Electric cars are going nowhere fast

They are far too expensive to displace petrol cars anytime soon.

James Woudhuysen

Topics Politics Science & Tech UK

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Politicians have long championed the electric car. But now the House of Commons’ Transport Select Committee has raised serious concerns about their widespread use.

According to these MPs, electric cars could place so much demand on the National Grid that it won’t be able to cope. Huw Merriman MP, chair of the committee, argues that in parts of the country electric cars may even cause blackouts.

In the committee’s report, it says that drivers of ‘Battery Electric Vehicles’ (BEVs) must be able to ‘seamlessly access any charging network in any location at any time’. To achieve this, they will need to switch to ‘smart charging’. That is, shifting the time of day when they charge their cars – usually to nighttime – to avoid paying a higher tariff for electricity.

But this much-feared spike in demand for electricity has not materialised yet, and it won’t do so for a long time. The electric-car market is still miniscule.

The government has ambitiously decreed that in 2030 it will become illegal to sell new petrol and diesel cars. The same fate awaits some hybrid cars in 2035. So far this year, however, BEVs (fully electric cars) have made up just 6.9 per cent of new car registrations. This is an increase on the figure for the whole of 2020 – 2.7 per cent – but BEVs still represent a very small proportion of the overall market. As for the total number on the road, there were fewer than 200,000 cars fuelled purely by electricity in the UK in 2020 – an even tinier proportion of the 40million total registered vehicles.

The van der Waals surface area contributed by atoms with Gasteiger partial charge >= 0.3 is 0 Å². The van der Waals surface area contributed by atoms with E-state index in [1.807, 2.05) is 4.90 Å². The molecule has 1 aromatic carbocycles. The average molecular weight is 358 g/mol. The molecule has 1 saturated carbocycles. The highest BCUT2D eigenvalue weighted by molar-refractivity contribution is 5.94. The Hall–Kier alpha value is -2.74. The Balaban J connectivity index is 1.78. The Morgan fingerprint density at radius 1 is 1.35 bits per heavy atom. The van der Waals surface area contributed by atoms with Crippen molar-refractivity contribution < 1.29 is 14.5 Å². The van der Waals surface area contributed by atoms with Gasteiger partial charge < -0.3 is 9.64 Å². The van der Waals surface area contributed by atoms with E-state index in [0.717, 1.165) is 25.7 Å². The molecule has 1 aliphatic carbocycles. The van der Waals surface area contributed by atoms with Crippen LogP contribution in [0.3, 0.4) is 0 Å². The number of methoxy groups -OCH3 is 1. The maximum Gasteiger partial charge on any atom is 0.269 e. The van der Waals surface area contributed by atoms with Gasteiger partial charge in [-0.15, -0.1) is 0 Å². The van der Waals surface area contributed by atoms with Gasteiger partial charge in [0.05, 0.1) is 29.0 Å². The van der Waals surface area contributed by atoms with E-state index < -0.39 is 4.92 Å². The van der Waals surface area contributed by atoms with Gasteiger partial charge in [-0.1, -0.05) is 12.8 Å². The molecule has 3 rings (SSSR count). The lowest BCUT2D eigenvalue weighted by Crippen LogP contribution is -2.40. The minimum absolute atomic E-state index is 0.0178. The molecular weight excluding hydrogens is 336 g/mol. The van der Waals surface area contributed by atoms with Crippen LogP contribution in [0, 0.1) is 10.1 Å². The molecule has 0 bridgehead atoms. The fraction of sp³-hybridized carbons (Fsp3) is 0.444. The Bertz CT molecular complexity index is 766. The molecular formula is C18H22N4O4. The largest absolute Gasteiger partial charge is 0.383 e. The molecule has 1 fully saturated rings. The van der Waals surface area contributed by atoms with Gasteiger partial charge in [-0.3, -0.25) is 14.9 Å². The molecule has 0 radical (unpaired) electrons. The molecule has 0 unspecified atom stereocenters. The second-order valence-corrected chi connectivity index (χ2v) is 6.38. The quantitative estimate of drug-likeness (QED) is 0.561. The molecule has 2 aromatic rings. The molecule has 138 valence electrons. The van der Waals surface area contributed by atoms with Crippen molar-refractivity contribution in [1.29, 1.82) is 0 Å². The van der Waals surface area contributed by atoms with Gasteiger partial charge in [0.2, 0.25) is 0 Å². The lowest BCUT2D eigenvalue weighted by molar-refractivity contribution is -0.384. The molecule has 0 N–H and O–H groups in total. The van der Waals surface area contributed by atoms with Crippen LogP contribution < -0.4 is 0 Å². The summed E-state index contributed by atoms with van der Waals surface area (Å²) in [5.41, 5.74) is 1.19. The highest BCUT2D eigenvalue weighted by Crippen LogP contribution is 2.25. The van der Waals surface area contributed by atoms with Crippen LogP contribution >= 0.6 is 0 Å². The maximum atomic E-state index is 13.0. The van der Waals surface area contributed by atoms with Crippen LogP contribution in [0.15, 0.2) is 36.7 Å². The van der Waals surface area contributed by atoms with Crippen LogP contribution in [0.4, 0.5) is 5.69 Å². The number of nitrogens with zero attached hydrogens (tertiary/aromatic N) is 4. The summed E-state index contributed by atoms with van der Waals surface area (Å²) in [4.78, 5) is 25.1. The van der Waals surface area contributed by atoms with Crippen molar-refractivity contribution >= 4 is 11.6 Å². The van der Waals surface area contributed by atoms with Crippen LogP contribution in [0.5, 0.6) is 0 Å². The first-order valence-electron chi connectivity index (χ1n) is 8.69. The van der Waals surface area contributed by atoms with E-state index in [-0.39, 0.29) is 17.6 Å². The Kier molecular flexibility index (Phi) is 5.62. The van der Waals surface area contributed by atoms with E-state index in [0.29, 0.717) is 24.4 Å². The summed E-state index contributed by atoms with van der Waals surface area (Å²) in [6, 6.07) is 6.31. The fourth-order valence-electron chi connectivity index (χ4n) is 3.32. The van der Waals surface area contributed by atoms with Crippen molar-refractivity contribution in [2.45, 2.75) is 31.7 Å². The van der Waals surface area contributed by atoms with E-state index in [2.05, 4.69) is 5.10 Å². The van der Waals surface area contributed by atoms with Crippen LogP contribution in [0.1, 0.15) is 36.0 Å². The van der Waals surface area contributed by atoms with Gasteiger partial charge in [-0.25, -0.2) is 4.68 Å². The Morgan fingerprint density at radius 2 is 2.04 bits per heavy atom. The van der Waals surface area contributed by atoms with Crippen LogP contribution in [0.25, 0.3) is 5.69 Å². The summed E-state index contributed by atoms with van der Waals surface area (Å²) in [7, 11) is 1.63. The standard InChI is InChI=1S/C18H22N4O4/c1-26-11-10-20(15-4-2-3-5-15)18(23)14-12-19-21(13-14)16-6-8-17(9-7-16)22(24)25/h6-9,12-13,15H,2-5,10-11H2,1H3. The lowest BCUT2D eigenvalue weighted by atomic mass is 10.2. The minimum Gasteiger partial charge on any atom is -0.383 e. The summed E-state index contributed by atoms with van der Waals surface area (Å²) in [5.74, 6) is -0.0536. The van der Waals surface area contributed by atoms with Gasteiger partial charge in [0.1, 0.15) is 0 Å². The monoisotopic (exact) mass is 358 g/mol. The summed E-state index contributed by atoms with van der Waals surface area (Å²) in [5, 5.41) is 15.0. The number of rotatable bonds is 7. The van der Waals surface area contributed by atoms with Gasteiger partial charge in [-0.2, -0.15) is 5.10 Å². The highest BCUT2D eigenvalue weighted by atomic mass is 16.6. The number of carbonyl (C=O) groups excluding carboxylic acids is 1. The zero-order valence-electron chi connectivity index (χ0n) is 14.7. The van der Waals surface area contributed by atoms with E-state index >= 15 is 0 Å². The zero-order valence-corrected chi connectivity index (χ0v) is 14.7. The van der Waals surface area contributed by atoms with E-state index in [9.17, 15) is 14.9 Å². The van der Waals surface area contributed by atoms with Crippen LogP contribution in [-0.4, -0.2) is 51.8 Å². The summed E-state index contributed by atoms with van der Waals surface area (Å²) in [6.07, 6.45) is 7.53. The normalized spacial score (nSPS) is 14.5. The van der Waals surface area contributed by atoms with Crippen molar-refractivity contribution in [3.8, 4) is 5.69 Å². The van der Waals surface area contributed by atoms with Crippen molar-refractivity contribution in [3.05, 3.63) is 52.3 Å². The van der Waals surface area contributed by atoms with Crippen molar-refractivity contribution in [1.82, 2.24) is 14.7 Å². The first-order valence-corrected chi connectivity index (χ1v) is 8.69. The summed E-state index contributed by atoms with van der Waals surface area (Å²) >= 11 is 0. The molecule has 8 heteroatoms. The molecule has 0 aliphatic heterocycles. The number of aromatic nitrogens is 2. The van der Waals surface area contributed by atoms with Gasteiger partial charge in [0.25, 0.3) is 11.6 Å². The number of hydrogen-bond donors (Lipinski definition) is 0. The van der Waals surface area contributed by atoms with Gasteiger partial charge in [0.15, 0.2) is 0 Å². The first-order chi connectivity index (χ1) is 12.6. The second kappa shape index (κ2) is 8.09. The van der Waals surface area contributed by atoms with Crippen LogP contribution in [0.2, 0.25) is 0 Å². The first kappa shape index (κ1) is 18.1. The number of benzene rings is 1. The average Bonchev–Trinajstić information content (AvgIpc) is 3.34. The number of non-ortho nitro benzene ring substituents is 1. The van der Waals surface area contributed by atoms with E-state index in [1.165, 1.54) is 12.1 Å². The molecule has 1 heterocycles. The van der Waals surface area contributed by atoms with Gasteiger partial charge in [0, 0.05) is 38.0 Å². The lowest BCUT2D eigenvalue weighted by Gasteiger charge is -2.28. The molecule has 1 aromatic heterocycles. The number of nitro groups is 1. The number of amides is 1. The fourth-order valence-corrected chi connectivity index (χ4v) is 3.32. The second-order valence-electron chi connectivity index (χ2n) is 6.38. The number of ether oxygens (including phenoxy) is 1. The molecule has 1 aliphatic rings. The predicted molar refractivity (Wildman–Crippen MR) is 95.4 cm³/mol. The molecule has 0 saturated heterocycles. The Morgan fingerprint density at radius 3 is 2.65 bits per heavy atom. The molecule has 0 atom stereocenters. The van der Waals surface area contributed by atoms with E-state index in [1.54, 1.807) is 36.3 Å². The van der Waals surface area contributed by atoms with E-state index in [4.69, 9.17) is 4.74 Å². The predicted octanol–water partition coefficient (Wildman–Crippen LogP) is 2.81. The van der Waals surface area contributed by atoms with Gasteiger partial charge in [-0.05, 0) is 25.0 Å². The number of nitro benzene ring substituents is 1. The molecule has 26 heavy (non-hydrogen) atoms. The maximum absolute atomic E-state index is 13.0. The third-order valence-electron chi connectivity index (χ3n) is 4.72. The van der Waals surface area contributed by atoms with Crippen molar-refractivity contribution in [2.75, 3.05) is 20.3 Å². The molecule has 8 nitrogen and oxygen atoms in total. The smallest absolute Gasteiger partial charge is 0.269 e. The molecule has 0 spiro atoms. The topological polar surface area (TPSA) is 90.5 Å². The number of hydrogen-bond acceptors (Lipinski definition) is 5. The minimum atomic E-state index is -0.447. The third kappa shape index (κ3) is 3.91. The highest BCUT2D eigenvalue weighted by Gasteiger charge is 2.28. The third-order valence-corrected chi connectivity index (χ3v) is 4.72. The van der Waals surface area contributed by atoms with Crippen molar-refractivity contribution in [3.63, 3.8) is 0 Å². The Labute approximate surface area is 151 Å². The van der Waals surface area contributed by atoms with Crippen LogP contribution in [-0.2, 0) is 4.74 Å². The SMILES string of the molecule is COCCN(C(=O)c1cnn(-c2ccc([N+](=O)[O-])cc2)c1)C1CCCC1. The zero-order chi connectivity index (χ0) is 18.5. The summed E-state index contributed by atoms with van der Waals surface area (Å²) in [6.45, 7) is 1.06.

What the committee seems to have done is confuse Boris’s electric-car target with actual car sales. Clearly, a paper decree doesn’t guarantee a real result. The high prices of batteries, charging and the cars themselves would all need to fall substantially for the electric-car revolution to become a reality. What’s more, car sales fell in 2020 because of lockdowns and a worldwide shortage of semiconductors. This could further delay the day when electric cars become a major presence on British roads.

This means it will be many years before they impose a big enough load on the National Grid to warrant genuine concern. Yes, the National Grid runs on a very tight margin. But that should spur us to expand capacity by building a lot more nuclear-power stations, and quickly – and not just to power new Nissan Leafs or Teslas.

Glistening green policies often hit roadblocks. Their backers get cold feet as they realise the quantity of resources these ‘sustainable’ projects actually need. But for the time being, the main barrier to electric cars is not the electricity supply, but their high price. That’s why it could be decades before they are adopted by British motorists en masse.

For now at least, the electric-car revolution only really exists in its proponents’ heads.

James Woudhuysen is visiting professor of forecasting and innovation at London South Bank University.

Picture by: Getty.

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Topics Politics Science & Tech UK


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